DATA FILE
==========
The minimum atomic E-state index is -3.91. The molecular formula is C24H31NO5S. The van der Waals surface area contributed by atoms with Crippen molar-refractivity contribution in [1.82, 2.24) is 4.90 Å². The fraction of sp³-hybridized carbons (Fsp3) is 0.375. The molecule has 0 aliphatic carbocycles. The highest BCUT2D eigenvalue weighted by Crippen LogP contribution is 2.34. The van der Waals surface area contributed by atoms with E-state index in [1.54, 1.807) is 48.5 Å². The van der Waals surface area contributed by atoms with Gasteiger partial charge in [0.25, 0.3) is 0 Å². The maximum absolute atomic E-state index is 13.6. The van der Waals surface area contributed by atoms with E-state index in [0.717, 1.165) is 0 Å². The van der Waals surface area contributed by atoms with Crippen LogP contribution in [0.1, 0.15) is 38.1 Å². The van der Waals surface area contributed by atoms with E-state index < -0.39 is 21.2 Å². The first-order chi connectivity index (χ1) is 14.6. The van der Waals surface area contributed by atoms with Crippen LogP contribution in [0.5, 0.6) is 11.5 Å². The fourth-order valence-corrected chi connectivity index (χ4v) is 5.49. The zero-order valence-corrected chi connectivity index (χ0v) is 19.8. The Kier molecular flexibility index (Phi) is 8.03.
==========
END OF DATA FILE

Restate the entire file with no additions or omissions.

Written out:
The minimum atomic E-state index is -3.91. The molecular formula is C24H31NO5S. The van der Waals surface area contributed by atoms with Crippen molar-refractivity contribution in [1.82, 2.24) is 4.90 Å². The fraction of sp³-hybridized carbons (Fsp3) is 0.375. The molecule has 0 aliphatic carbocycles. The highest BCUT2D eigenvalue weighted by Crippen LogP contribution is 2.34. The van der Waals surface area contributed by atoms with E-state index in [1.54, 1.807) is 48.5 Å². The van der Waals surface area contributed by atoms with Gasteiger partial charge in [0.25, 0.3) is 0 Å². The maximum absolute atomic E-state index is 13.6. The van der Waals surface area contributed by atoms with E-state index in [0.717, 1.165) is 0 Å². The van der Waals surface area contributed by atoms with Crippen LogP contribution in [0.1, 0.15) is 38.1 Å². The van der Waals surface area contributed by atoms with E-state index < -0.39 is 21.2 Å². The first-order chi connectivity index (χ1) is 14.6. The van der Waals surface area contributed by atoms with Crippen LogP contribution in [0.5, 0.6) is 11.5 Å². The fourth-order valence-corrected chi connectivity index (χ4v) is 5.49. The zero-order valence-corrected chi connectivity index (χ0v) is 19.8. The Kier molecular flexibility index (Phi) is 8.03.